|Publication number||US5191172 A|
|Application number||US 07/788,807|
|Publication date||Mar 2, 1993|
|Filing date||Nov 7, 1991|
|Priority date||Nov 7, 1991|
|Publication number||07788807, 788807, US 5191172 A, US 5191172A, US-A-5191172, US5191172 A, US5191172A|
|Inventors||Richard S. Garganese|
|Original Assignee||Garganese Richard S|
|Export Citation||BiBTeX, EndNote, RefMan|
|Patent Citations (9), Referenced by (19), Classifications (7), Legal Events (4)|
|External Links: USPTO, USPTO Assignment, Espacenet|
In the past, cables and more particularly the connectors at the end of cables, have been terminated with covers or caps. The covers are essentially caps which are formed to snap over the end of the cable connectors be they circular, rectangular or of other shapes. In operating systems and particularly systems that are mobile as in vehicles or aircraft, the covers tend to become dislodged and not only does the dirt and other foreign matter then enter the cavity that contains either the male or a female terminal pins or receptacles, but also leaves the cable connector in a position where it is possible to hit other metal objects and cause system difficulties within the electronic system to which the cable might be connected. To meet certain military and critical requirements it has also been common to make the covers out of a conductive material such as a carbon filled plastic or other materials which not only will protect the connector cavity but also will cover the cavity with a conductive material so that a complete electrostatic shield is created. An example of a connector cover is seen in the Guy patent, U.S. Pat. No. 3,936,129. Another example of a connector housing is seen in the Gallagher patent U.S. Pat. No. 4,169,643. In some of these prior art covers, difficulty has been experienced in retaining the two mating members together or positively retained onto the connector.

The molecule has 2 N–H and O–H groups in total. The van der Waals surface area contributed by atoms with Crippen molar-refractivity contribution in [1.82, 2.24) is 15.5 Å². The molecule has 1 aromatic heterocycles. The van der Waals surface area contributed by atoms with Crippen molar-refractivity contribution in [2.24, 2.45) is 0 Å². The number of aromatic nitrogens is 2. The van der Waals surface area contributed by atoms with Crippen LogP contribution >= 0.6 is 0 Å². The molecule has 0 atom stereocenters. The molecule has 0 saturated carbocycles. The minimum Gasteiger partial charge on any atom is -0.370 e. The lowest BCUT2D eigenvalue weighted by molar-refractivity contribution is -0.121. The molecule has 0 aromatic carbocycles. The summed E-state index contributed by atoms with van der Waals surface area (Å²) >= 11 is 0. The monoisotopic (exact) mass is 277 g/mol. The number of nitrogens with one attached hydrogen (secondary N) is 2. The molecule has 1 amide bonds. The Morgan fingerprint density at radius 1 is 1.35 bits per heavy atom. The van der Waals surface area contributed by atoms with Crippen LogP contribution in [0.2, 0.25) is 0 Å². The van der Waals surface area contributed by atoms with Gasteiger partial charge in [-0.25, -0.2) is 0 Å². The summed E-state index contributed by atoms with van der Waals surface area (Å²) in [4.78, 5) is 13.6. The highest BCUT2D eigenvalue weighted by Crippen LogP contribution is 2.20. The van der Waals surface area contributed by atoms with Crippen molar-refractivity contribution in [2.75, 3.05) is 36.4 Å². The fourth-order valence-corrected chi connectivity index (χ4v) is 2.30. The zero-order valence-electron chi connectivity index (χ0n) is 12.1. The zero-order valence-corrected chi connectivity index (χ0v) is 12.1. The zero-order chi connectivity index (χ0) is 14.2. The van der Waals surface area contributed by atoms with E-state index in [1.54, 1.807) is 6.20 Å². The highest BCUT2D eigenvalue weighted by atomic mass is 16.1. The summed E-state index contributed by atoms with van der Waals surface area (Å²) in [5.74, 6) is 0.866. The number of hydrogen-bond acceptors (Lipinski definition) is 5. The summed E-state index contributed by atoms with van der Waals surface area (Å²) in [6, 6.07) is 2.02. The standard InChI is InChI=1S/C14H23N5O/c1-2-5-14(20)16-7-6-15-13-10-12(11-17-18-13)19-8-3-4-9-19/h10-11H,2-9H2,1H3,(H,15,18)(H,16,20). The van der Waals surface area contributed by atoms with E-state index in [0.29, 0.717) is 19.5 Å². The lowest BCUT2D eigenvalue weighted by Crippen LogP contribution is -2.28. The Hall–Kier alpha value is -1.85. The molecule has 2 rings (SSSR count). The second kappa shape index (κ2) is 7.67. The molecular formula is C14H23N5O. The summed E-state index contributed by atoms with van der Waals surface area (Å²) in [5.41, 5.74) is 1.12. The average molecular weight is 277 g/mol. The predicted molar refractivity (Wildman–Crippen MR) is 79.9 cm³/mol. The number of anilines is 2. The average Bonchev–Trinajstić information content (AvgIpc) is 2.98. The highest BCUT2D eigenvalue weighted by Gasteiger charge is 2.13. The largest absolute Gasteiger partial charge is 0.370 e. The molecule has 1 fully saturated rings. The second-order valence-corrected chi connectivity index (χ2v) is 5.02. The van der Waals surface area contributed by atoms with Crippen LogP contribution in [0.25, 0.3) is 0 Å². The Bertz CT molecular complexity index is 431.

These and other difficulties experienced with the prior art devices have been obviated in a novel manner by the present invention.
It is, therefore, an outstanding object of the invention to provide complete electrically conductive encapsulation of a cable connector.
Another object of this invention is the provision of a unitary member that has two parts that are positively retained together.
A further object of the present invention is the provision of a portion that will engage the grounded portion of a cable connector.
With these and other objects in view, as will be apparent to those skilled in the art, the invention resides in the combination of parts set forth in the specification and covered by the claims appended hereto.